The title and subtitle are actually good descriptions of the contents of this book. The author does some exhaustive research for the noble purpose of "leaving no man behind." He uses the literary device of alternating chapters with one chapter spinning the historical narrative of what occurred on the Greenland Icecap in World War II, and the other chapter describing events that are ongoing throughout the book. The book was published in a timely manner to include the mission to locate a lost aircraft and the remains of the three men aboard it. As a side note, the author has a blog that keeps readers informed of ongoing developments since the publication of the book. The author does a fine job of reporting facts in a narrative format that keeps the readers' attention. The author is also the narrator of the audiobook. I am always skeptical when authors try to perform their own narrations, but I was pleasantly surprised. As much of the book is written in the first person, the author as audio narrator is natural provided that the author is a good reader - and he is. The story is one that is worthy of the telling and I'm so happy that I read the story.
I don't know what I was expecting, but this wasn't it. I guess I was expecting something like Extant or 2001 - something in science fiction. This book really isn't science fiction. No monsters or other stuff like that. It's about what happens when an astronaut that has been stranded on Mars survives one day at a time. Think Robinson Crusoe. The story is a perfect balance of suspense, technical resourcefulness, and subtle humor. The narrator is one of the best I have ever heard on audio! I hope the author writes another book - maybe even a sequel to this one. I was not ready for it to be over!! This is the perfect gift for anyone who is an engineer, scientist, or who just likes a great story.
I read Unbreakable by Laura Hillenbrand and thought it was a great book. I was looking for something else that might be similar and I stumbled upon this and was not disappointed. This book is incredible and I use that word because had it been a novel, it would not have been believable. The story's focal point is the encounter between a German fighter ace and a young B-17 pilot on his first bombing mission over Germany. The author does eight years of research on the pilots involved and weaves a tale that is not only informative, but exciting and inspiring as well. In order for the reader to appreciate the full story of the one time encounter, ten minutes long, the author creates a context that gives the pilots' background and aviation experience. I loved the story and am very appreciative of the author keeping this event alive. In a world of violence and criminal evil, it is nice to read of decent men with ethics and morality that transcend their own time and place. I gave the performance only four stars. The narrator did a good job with the material and interpreted the voices of the characters nicely. There were times that his breathing was distracting. This surprised me as most of the narrators Audible or the publishers use somehow take out that distracting inhaling. It's not there the entire time, which is why I was even more surprised as to how the director let this slip through. But don't let that keep you from purchasing this book, the story more than makes up for a careless narrator.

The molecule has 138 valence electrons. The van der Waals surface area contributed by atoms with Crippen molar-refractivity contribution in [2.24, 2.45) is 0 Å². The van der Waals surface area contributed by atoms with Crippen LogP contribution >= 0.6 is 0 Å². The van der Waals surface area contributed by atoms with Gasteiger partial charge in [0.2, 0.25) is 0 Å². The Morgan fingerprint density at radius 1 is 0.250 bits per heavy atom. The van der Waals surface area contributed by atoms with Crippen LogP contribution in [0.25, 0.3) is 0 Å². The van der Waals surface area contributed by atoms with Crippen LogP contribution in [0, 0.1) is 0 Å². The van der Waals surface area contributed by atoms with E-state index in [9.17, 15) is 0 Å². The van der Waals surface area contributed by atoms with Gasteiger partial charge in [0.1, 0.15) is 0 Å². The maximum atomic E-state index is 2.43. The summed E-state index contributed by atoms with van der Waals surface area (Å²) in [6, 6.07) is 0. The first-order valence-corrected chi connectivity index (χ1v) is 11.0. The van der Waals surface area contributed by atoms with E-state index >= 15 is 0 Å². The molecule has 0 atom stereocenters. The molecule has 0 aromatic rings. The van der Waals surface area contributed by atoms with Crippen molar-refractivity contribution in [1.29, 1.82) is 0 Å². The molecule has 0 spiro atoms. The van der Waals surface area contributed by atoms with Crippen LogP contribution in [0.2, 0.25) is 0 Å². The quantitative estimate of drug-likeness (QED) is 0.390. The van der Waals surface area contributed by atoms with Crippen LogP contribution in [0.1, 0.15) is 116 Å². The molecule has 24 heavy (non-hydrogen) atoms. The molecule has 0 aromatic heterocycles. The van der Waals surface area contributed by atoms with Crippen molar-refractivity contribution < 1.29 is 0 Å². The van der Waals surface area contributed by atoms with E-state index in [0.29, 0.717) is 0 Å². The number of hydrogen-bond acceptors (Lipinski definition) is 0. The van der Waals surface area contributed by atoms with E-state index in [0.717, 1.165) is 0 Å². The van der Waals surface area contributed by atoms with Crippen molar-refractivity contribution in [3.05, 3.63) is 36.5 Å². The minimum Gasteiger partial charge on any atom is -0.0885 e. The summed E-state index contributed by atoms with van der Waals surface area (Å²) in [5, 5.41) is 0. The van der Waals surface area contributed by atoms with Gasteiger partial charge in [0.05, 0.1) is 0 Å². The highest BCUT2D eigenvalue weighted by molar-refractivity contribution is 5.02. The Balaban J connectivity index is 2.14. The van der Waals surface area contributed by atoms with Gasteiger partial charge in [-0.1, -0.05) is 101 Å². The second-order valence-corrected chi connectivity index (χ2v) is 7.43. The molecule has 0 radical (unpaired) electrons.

This book has the eruption of Krakatoa as the focal event. However, the author spends most of the time creating a historical context of that day. He gives the history of vulcanism, plate tectonics, telegraphy, journalism, radical Islam, Dutch imperialism, East Indies anthropology, etc. So if you're looking to simply find out what happened on August 27, 1883, you may be disappointed. This book is very much like The Big Burn which also creates a context for the forest fires of the American west. If you like a lot of historical factoids and stories, then you will like this book. If you want a book that is simply about the eruption and the days just before and after, you may not like this book. I liked it because the history that the author weaves is rather fascinating as one can see the story being played out in today's world. I give it four stars, rather than five due to the author's way of running down rabbit trails with stories that don't really have anything to do with the eruption, but were interesting none the less. The author read his own material, and he did a very good job. Of course, there were no voices of different characters like a novel, so he did a good job of reading the material. I am glad that I read it as I know a lot more about that area now than I did.